Office of the Premier

New strategy will help more people get the surgeries they need faster

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Office of the Premier

New strategy will help more people get the surgeries they need faster

Media Contacts
Sage Aaron
Communications Director
Office of the Premier
778 678-0832
Ministry of Health
Communications
250 952-1887 (media line)
(flickr.com)
Media Contacts
Sage Aaron
Communications Director
Office of the Premier
778 678-0832
Ministry of Health
Communications
250 952-1887 (media line)

Backgrounders

Surgical strategy

Increasing access to surgeries is being achieved through a four-part strategy, which includes performing additional surgeries, focusing on high-priority backlogs, creating operating room efficiencies and system improvements throughout the province.

1. Addressing backlogs and long waits to catch up to demand:

  • Surgeries with the longest wait times and waitlists will be targeted one at a time, starting with hip and knee replacements. There will also be a focus on expanding access to dental surgery.
  • Once caught up with hip and knee replacements and dental surgeries, the next set of priority surgeries will be determined.
  • To support this, B.C. is establishing new hip and knee replacement programs. The first five open this year — one in each health authority. Dedicated operating room time for dental surgeries will also be added.

2. Perform additional surgeries to keep up to demand:

  • 4,500 additional scheduled surgeries will also be performed, to make sure that for all other surgeries, both scheduled and unscheduled, there is no deterioration in volumes or wait times.

3. Make system improvements to create more surgical access throughout the province:

  • Optimize the use of provincial operating room capacity.
  • Create capacity for additional surgeries by making surgical services run more efficiently – ensuring that the first case of the day starts on time, reducing the time to get the room ready for the next patient, minimizing early finishes and reducing seasonal slowdowns of surgical services.
  • Expand work underway at 11 sites to implement health authority scheduling of surgeries with patients prioritized based on need, providing patients with a single point of contact, offering first available surgeon and active surgical wait list, management and improved scheduling at a further 18 high-volume surgical sites.

4. Support for existing and new staff:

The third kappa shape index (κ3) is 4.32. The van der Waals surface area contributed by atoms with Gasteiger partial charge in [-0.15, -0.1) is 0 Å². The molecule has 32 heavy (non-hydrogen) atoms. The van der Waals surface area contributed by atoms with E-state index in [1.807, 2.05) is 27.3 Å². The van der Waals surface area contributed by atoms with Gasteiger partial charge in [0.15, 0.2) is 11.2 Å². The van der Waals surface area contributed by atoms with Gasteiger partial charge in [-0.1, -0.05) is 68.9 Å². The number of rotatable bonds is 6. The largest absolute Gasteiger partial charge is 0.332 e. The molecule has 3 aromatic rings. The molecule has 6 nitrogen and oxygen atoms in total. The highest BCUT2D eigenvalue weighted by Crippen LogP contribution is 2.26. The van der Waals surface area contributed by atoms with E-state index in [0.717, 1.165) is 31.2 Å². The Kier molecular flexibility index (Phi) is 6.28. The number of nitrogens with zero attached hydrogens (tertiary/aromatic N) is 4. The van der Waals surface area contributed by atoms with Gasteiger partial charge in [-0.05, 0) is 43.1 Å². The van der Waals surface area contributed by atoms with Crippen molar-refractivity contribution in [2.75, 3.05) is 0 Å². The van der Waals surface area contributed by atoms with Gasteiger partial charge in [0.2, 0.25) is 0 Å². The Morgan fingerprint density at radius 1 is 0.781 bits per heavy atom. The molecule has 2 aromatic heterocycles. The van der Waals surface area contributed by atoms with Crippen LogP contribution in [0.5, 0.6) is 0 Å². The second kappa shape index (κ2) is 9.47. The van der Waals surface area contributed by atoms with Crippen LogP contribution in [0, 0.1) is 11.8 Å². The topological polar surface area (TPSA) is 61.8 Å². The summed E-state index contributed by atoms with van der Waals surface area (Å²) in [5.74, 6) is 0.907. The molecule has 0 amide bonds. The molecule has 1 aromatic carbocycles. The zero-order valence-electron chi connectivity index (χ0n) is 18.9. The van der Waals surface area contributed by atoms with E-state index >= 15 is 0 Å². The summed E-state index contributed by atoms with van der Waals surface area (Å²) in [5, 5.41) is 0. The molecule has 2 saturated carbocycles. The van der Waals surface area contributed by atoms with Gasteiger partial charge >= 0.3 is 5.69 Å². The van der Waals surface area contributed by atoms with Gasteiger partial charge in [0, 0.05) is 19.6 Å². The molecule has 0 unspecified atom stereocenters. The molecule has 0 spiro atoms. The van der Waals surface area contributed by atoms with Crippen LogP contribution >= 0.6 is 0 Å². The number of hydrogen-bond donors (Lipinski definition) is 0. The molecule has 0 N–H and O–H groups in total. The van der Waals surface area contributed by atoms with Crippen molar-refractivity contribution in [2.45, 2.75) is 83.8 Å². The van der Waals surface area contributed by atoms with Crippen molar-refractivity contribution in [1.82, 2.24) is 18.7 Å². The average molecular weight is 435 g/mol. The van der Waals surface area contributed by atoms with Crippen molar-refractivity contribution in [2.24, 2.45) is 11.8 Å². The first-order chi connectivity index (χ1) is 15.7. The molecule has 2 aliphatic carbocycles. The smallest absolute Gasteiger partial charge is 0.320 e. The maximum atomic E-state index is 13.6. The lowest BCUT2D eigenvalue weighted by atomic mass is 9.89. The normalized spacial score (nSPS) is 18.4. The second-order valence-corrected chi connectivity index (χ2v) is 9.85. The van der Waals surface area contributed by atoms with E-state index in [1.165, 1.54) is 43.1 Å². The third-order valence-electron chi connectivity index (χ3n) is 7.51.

• Success of the surgical strategy is in part dependent on having the necessary health human resources available to provide services, by way of interdisciplinary team-based care. 
  • The ministry has conducted a provincial health human resource review and identified several professions needed to support the government’s surgical strategy, including: anesthesia, specialty nursing, physiotherapy, occupational therapy and perfusion. 
  • Provide regular and ongoing education, training, and recruitment and retention activities to ensure the province has the necessary health human resources in place to achieve the announced surgical targets.
  • Ongoing reporting and evaluation to meet targets.
Comparing the Richmond Hip and Knee Reconstruction Project vs. new provincial hip and knee replacement program

September 2004–10: Attributes of the former Richmond Hip and Knee Reconstruction Project:

Program efficiencies:

  • Swing operating rooms
  • Bed mapping
  • Operating room scheduling and allocation
  • Standardization processes, equipment, devices, and staff roles

Comprehensive evaluation:

  • Monitoring waitlist management
  • Measuring operating room efficiencies
  • Tracking patient outcomes

Pre-surgical support:

  • Improved patient education

Starting January 2018: Additional attributes of the provincial hip and knee replacement program strategy, building on the success of the Richmond Project: 

Program efficiencies:

  • Dedicated operating rooms for surgical procedures
  • Transfers of surgical patients between sites to prevent delays if possible

Comprehensive evaluation:

  • Comprehensive data analysis and evaluation for operating room efficiencies and waitlist management

Pre-surgical support:

  • Surgical optimization and  supports to improve patient outcomes

Central intake, assessment and triage:

  • Single point of access
  • Standardized referral and assessment
  • Appropriate redirection to non-surgical services
  • First available surgeon

Post-surgical support:

  • Post-surgical nursing services
  • Rehabilitation

Self-management:

  • Support services, community resources, and information

Interdisciplinary team-based care:

  • Team of providers from both acute and primary care

Integration and co-ordination:

  • Timely access to surgical expertise
  • Co-ordinated care and patient communication
  • Active primary and community care involvement

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